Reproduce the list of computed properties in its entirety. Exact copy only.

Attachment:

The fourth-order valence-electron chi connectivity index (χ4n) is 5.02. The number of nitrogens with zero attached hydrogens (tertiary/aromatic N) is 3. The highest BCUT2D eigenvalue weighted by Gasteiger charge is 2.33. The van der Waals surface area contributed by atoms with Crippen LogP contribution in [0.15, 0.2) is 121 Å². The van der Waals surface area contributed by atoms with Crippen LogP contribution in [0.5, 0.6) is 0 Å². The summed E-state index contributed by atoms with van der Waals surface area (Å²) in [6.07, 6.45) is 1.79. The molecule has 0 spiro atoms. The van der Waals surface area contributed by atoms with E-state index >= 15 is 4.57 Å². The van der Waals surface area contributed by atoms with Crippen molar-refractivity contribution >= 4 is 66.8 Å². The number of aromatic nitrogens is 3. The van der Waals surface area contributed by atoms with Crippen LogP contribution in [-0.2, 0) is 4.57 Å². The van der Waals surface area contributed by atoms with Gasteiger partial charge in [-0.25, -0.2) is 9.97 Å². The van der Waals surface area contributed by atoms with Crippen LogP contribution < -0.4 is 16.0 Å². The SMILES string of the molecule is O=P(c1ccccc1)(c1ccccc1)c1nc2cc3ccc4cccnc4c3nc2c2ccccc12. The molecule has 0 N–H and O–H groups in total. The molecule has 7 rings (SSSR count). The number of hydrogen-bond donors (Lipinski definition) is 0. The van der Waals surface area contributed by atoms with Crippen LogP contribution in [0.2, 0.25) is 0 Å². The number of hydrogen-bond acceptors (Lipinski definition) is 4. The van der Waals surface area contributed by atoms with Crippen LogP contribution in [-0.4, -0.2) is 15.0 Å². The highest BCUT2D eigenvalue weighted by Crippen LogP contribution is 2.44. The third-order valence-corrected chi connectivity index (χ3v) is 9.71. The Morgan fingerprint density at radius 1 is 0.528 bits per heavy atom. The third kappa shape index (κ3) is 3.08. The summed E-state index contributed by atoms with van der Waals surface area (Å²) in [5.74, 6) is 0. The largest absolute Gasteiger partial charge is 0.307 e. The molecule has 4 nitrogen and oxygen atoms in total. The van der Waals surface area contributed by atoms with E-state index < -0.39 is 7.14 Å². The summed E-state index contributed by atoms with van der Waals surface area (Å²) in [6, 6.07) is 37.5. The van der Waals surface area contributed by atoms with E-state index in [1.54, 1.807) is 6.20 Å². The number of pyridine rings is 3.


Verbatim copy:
The fourth-order valence-electron chi connectivity index (χ4n) is 5.02. The number of nitrogens with zero attached hydrogens (tertiary/aromatic N) is 3. The highest BCUT2D eigenvalue weighted by Gasteiger charge is 2.33. The van der Waals surface area contributed by atoms with Crippen LogP contribution in [0.15, 0.2) is 121 Å². The van der Waals surface area contributed by atoms with Crippen LogP contribution in [0.5, 0.6) is 0 Å². The summed E-state index contributed by atoms with van der Waals surface area (Å²) in [6.07, 6.45) is 1.79. The molecule has 0 spiro atoms. The van der Waals surface area contributed by atoms with E-state index >= 15 is 4.57 Å². The van der Waals surface area contributed by atoms with Crippen molar-refractivity contribution >= 4 is 66.8 Å². The number of aromatic nitrogens is 3. The van der Waals surface area contributed by atoms with Crippen LogP contribution in [-0.2, 0) is 4.57 Å². The van der Waals surface area contributed by atoms with Gasteiger partial charge in [-0.25, -0.2) is 9.97 Å². The van der Waals surface area contributed by atoms with Crippen LogP contribution < -0.4 is 16.0 Å². The SMILES string of the molecule is O=P(c1ccccc1)(c1ccccc1)c1nc2cc3ccc4cccnc4c3nc2c2ccccc12. The molecule has 0 N–H and O–H groups in total. The molecule has 7 rings (SSSR count). The number of hydrogen-bond donors (Lipinski definition) is 0. The van der Waals surface area contributed by atoms with Crippen LogP contribution in [0.2, 0.25) is 0 Å². The number of hydrogen-bond acceptors (Lipinski definition) is 4. The van der Waals surface area contributed by atoms with Crippen LogP contribution in [-0.4, -0.2) is 15.0 Å². The highest BCUT2D eigenvalue weighted by Crippen LogP contribution is 2.44. The third-order valence-corrected chi connectivity index (χ3v) is 9.71. The Morgan fingerprint density at radius 1 is 0.528 bits per heavy atom. The third kappa shape index (κ3) is 3.08. The summed E-state index contributed by atoms with van der Waals surface area (Å²) in [5.74, 6) is 0. The largest absolute Gasteiger partial charge is 0.307 e. The molecule has 4 nitrogen and oxygen atoms in total. The van der Waals surface area contributed by atoms with E-state index < -0.39 is 7.14 Å². The summed E-state index contributed by atoms with van der Waals surface area (Å²) in [6, 6.07) is 37.5. The van der Waals surface area contributed by atoms with E-state index in [1.54, 1.807) is 6.20 Å². The number of pyridine rings is 3.